Getting others to jump on board with your ideas and proposals is a crucial skill to have in the business world.
The more persuasive you are, the easier it will be to reach your goals.
So how do you yield this great influence on to others?
In his book "Unconscious Branding," author Douglas Van Praet says that if you want someone else to completely believe in your idea, you must make them believe that it was their own idea all along.
And one of the most strategic ways of doing this is to first plant a seed into the person's head and lead them to the conclusion that you had in mind. But you need to explain the steps very clearly and visually, so that the other person can imagine it.
"The brain doesn’t always clearly differentiate between something real and something imagined. Our imagination and our perception of the real world are closely linked since both functions engage similar neural circuitry. Numerous scientific studies confirm that visualization and mental imagery enhances actual physical performance, demonstrating the very real benefits of mental rehearsal. If you can get someone to imagine something vividly enough, you are well on your way to making the suggestion real."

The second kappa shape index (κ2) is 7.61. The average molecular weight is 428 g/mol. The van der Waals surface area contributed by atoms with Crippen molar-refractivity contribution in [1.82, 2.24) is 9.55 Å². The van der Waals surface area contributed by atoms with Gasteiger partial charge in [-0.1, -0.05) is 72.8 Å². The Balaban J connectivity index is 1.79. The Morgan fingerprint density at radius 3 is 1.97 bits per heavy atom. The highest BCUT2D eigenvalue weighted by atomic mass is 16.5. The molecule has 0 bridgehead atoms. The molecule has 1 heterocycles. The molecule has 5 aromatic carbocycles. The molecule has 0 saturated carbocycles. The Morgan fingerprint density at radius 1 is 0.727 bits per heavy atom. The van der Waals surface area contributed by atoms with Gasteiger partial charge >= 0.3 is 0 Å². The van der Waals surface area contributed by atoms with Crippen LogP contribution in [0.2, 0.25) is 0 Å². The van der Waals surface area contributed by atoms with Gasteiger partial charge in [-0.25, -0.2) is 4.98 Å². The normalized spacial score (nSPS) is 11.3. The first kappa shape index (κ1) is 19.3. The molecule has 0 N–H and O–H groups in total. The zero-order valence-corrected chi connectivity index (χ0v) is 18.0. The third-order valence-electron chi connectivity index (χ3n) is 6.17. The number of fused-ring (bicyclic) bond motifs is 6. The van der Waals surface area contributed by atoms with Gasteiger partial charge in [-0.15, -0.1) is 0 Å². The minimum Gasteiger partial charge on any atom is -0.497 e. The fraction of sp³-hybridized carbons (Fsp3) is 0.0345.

"When you imagine something it transforms the message from a universal one to a uniquely personal concept, and not an attempt at external manipulation."
Praet says this is a reason why most of us think that "the book is better than the movie." It's because we're able to imagine the characters and the scene. This imagination allows us to more intimately connect with the story. In a way, it becomes our own story.
For example, if you want to convince someone to help you open a restaurant, explain how the restaurant will look carefully — down to the exact molding on the ceiling. Allow them to see this visually in their mind.
Then, connect the restaurant to your subject on a personal level. Perhaps the restaurant will offer wine that comes from the country your subject is from. Talk about the great wines and include details on where they will be displayed in the restaurant.
If you can convince someone that an idea is related to them on a personal level, they will have an even greater commitment to that idea.
This kind of persuasion is extremely effective, but it's a skill that involves charm, wit, winning trust and an ability to read others and tell them what they need to hear during that exact moment.
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